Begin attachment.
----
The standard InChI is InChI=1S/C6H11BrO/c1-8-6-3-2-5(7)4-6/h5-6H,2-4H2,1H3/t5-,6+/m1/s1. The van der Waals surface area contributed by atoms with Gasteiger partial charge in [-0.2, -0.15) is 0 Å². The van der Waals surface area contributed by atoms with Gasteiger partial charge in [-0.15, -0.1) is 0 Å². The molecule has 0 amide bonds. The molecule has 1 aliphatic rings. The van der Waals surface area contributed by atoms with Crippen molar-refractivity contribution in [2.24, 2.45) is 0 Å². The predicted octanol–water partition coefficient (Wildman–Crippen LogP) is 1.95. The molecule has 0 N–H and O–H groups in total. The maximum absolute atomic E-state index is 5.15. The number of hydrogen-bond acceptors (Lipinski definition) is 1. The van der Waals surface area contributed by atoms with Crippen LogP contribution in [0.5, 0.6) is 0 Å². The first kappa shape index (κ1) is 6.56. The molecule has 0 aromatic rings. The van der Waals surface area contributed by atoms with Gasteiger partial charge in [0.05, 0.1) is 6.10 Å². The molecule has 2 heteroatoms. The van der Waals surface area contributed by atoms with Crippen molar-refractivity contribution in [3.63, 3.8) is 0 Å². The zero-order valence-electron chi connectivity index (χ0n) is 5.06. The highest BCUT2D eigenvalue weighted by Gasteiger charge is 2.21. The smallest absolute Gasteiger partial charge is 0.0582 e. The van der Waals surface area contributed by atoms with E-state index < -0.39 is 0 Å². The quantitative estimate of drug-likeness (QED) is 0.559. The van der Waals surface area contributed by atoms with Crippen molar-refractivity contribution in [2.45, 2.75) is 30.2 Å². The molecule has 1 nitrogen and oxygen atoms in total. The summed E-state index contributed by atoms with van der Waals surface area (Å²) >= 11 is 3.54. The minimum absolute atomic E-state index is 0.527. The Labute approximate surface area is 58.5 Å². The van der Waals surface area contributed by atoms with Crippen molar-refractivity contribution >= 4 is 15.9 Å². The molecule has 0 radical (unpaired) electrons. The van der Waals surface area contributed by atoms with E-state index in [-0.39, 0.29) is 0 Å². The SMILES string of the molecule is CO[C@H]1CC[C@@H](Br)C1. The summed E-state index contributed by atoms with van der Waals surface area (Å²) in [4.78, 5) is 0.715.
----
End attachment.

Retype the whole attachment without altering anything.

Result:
The standard InChI is InChI=1S/C6H11BrO/c1-8-6-3-2-5(7)4-6/h5-6H,2-4H2,1H3/t5-,6+/m1/s1. The van der Waals surface area contributed by atoms with Gasteiger partial charge in [-0.2, -0.15) is 0 Å². The van der Waals surface area contributed by atoms with Gasteiger partial charge in [-0.15, -0.1) is 0 Å². The molecule has 0 amide bonds. The molecule has 1 aliphatic rings. The van der Waals surface area contributed by atoms with Crippen molar-refractivity contribution in [2.24, 2.45) is 0 Å². The predicted octanol–water partition coefficient (Wildman–Crippen LogP) is 1.95. The molecule has 0 N–H and O–H groups in total. The maximum absolute atomic E-state index is 5.15. The number of hydrogen-bond acceptors (Lipinski definition) is 1. The van der Waals surface area contributed by atoms with Crippen LogP contribution in [0.5, 0.6) is 0 Å². The first kappa shape index (κ1) is 6.56. The molecule has 0 aromatic rings. The van der Waals surface area contributed by atoms with Gasteiger partial charge in [0.05, 0.1) is 6.10 Å². The molecule has 2 heteroatoms. The van der Waals surface area contributed by atoms with Crippen molar-refractivity contribution in [3.63, 3.8) is 0 Å². The zero-order valence-electron chi connectivity index (χ0n) is 5.06. The highest BCUT2D eigenvalue weighted by Gasteiger charge is 2.21. The smallest absolute Gasteiger partial charge is 0.0582 e. The van der Waals surface area contributed by atoms with E-state index < -0.39 is 0 Å². The quantitative estimate of drug-likeness (QED) is 0.559. The van der Waals surface area contributed by atoms with Crippen molar-refractivity contribution in [2.45, 2.75) is 30.2 Å². The molecule has 1 nitrogen and oxygen atoms in total. The summed E-state index contributed by atoms with van der Waals surface area (Å²) >= 11 is 3.54. The minimum absolute atomic E-state index is 0.527. The Labute approximate surface area is 58.5 Å². The van der Waals surface area contributed by atoms with Crippen molar-refractivity contribution >= 4 is 15.9 Å². The molecule has 0 radical (unpaired) electrons. The van der Waals surface area contributed by atoms with E-state index in [-0.39, 0.29) is 0 Å². The SMILES string of the molecule is CO[C@H]1CC[C@@H](Br)C1. The summed E-state index contributed by atoms with van der Waals surface area (Å²) in [4.78, 5) is 0.715.